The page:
So what if Tim Farron thinks homosexuality is a sin?

The media’s interrogation of Farron’s soul is a despicable spectacle.

Brendan O'Neill

Brendan O'Neill
chief political writer

Topics Politics UK

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There’s something deeply sinister in the media and celeb pile-on against Tim Farron over his views on homosexuality. On Channel 4 News this week, Farron, leader of the Lib Dems and a Christian, was asked if he thinks being gay is a sin. The presenter Cathy Newman, coming off like a gay-friendly Witchfinder-General, fancying herself the interrogator of men’s souls, pressed him again and again over his innermost thoughts on homosexuality. It was an ugly spectacle: what business is it of hers, or Twitter’s, or anyone else’s, whether Farron thinks being gay is good or evil?

Farron should have said, ‘Mind your business’, but he got flustered. ‘I’m not in the position to make theological announcements’, he said. Media people and celebs went crazy. TV personality Sue Perkins reminded him that ‘It’s 2017’ (Current Year Fallacy!), seemingly unaware that two people alive in the same year can hold different views. The true sinner is Farron himself, said David Walliams: ‘You are definitely a sinner for your continued intolerance and prejudice.’ Others bandied about the word ‘bigot’. Former funnyman turned Twitterbore David Baddiel branded Farron a ‘fundamentalist Christian homophobe’. Never one to miss out on a bit of Twitter outrage that might boost his flagging party’s fortunes, Labour’s shadow chancellor John McDonnell said it is ‘appalling’ if Farron thinks homosexuality is sinful.

No, what’s appalling is the idea that it’s acceptable to haul a man over the coals, to slam and humiliate him publicly, over his private convictions. Whatever Farron thinks of homosexuality, it appears to have had no impact whatsoever on his public life or political decisions. He supports gay equality. The Lib Dems are big backers of gay marriage. Farron is being demonised for his private thoughts, for the contents of his soul; not even for something he did in private but for something he thinks in private. The bigotry is not his; it’s his critic’s, who believe, with magnificence arrogance, and genuine intolerance, that they can build a window into our hearts and minds and make a spectacle of a man for believing something they don’t believe.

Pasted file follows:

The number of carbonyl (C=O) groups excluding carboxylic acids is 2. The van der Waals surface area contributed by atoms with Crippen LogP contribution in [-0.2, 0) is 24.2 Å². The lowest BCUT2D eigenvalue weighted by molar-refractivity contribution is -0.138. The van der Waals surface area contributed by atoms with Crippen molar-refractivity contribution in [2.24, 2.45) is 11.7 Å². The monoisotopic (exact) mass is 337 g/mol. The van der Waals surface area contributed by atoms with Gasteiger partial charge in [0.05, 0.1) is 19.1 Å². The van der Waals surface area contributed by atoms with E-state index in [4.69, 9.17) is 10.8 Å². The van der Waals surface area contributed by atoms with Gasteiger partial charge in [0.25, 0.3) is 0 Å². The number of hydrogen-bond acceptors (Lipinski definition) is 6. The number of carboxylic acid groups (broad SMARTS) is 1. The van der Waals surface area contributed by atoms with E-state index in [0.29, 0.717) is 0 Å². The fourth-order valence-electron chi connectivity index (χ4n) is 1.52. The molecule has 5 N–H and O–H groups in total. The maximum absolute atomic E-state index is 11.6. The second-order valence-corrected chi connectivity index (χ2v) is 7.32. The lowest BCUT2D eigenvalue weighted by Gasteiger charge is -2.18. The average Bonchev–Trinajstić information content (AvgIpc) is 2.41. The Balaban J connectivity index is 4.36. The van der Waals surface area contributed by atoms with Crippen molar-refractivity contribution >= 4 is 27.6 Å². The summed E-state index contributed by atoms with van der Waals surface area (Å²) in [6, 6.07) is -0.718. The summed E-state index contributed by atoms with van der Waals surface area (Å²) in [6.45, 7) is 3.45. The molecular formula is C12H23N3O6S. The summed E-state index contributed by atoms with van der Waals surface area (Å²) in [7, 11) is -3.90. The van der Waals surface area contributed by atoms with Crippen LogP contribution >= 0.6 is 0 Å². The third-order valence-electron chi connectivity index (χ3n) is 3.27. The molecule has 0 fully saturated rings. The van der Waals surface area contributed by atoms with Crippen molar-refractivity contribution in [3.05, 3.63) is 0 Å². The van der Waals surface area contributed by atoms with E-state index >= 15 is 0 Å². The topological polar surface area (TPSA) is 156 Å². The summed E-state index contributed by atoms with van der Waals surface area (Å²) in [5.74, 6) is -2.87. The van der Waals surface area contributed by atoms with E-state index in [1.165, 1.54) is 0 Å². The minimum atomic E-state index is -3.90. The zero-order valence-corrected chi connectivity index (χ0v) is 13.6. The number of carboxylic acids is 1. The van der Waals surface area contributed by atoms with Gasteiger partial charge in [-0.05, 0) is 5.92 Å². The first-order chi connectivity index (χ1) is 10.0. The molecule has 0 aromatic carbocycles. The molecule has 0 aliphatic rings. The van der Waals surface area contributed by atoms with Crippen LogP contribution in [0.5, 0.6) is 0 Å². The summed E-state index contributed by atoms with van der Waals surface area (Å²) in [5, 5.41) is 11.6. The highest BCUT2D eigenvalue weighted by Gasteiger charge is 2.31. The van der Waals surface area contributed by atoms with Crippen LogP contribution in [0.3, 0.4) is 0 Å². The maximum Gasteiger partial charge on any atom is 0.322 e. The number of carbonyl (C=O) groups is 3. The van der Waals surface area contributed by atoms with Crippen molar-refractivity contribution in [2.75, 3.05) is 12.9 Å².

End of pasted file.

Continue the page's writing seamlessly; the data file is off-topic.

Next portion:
There are double standards here. Can you picture Cathy Newman interrogating a Muslim spokesman over his views on homosexuality? Or the celeb set fuming against an African traditionalist for his religious beliefs? Not in a million years. But Christians, especially white ones, are fair game. The easy targets of the speech police. The idea that Farron can’t truly be a liberal if he believes homosexuality is a sin is nonsense. In fact, it is the very essence of tolerance to be publicly supportive of, or at least tolerant of, things you dislike or find strange. That Farron supports gay rights while possibly thinking in private that gayness is a sin is the one piece of evidence we have that he is a liberal (on every other issue of liberty and democracy, he fails spectacularly).

There is something Inquisition-like — yes, without the flames and expulsions — in the public interrogation of a man’s private beliefs. In the more Enlightened era, we’re meant to accept that people can think whatever they like. In the words of the great 17th-century English jurist Edward Coke, ‘No man, ecclesiastical or temporal, shall be examined upon the secret thoughts of his heart, or of his secret opinion’. It’s not as if there aren’t loads of public policies and pronouncements on which to challenge Farron, starting with his elitist agitation with Brexit. Let’s grill him about that, not the secret thoughts of his heart.

Brendan O’Neill is editor of spiked.

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Topics Politics UK


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